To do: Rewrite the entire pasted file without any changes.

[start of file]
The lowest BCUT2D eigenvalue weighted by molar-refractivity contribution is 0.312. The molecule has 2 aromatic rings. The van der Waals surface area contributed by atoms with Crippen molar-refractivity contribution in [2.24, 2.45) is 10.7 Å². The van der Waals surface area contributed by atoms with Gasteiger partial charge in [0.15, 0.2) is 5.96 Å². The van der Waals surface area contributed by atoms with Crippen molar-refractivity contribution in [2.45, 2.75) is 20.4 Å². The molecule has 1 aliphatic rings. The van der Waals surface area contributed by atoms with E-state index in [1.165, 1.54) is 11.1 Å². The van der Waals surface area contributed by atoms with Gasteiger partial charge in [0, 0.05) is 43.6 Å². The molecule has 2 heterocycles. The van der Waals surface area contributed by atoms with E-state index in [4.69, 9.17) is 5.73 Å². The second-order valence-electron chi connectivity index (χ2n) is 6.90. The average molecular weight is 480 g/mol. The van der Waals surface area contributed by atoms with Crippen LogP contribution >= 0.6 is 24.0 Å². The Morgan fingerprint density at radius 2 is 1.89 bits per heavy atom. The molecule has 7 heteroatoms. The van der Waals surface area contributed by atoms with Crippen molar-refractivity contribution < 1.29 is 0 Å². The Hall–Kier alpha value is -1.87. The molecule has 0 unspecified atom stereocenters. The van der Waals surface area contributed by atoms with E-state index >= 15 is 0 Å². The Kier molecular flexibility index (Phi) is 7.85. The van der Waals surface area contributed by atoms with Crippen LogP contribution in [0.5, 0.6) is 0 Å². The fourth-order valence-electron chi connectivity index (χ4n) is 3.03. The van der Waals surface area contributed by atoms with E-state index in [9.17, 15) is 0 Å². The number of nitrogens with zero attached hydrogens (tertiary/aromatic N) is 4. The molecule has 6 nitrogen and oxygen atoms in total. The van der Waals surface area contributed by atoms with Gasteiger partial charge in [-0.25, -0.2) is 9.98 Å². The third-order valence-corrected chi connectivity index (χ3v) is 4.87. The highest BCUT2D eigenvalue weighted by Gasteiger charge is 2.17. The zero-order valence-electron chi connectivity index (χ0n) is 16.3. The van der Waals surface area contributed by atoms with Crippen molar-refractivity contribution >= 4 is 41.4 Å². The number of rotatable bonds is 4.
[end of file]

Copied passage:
The lowest BCUT2D eigenvalue weighted by molar-refractivity contribution is 0.312. The molecule has 2 aromatic rings. The van der Waals surface area contributed by atoms with Crippen molar-refractivity contribution in [2.24, 2.45) is 10.7 Å². The van der Waals surface area contributed by atoms with Gasteiger partial charge in [0.15, 0.2) is 5.96 Å². The van der Waals surface area contributed by atoms with Crippen molar-refractivity contribution in [2.45, 2.75) is 20.4 Å². The molecule has 1 aliphatic rings. The van der Waals surface area contributed by atoms with E-state index in [1.165, 1.54) is 11.1 Å². The van der Waals surface area contributed by atoms with Gasteiger partial charge in [0, 0.05) is 43.6 Å². The molecule has 2 heterocycles. The van der Waals surface area contributed by atoms with E-state index in [4.69, 9.17) is 5.73 Å². The second-order valence-electron chi connectivity index (χ2n) is 6.90. The average molecular weight is 480 g/mol. The van der Waals surface area contributed by atoms with Crippen LogP contribution >= 0.6 is 24.0 Å². The Morgan fingerprint density at radius 2 is 1.89 bits per heavy atom. The molecule has 7 heteroatoms. The van der Waals surface area contributed by atoms with Crippen molar-refractivity contribution < 1.29 is 0 Å². The Hall–Kier alpha value is -1.87. The molecule has 0 unspecified atom stereocenters. The van der Waals surface area contributed by atoms with E-state index >= 15 is 0 Å². The Kier molecular flexibility index (Phi) is 7.85. The van der Waals surface area contributed by atoms with Crippen LogP contribution in [0.5, 0.6) is 0 Å². The fourth-order valence-electron chi connectivity index (χ4n) is 3.03. The van der Waals surface area contributed by atoms with E-state index in [9.17, 15) is 0 Å². The number of nitrogens with zero attached hydrogens (tertiary/aromatic N) is 4. The molecule has 6 nitrogen and oxygen atoms in total. The van der Waals surface area contributed by atoms with Gasteiger partial charge in [-0.25, -0.2) is 9.98 Å². The third-order valence-corrected chi connectivity index (χ3v) is 4.87. The highest BCUT2D eigenvalue weighted by Gasteiger charge is 2.17. The zero-order valence-electron chi connectivity index (χ0n) is 16.3. The van der Waals surface area contributed by atoms with Crippen molar-refractivity contribution >= 4 is 41.4 Å². The number of rotatable bonds is 4.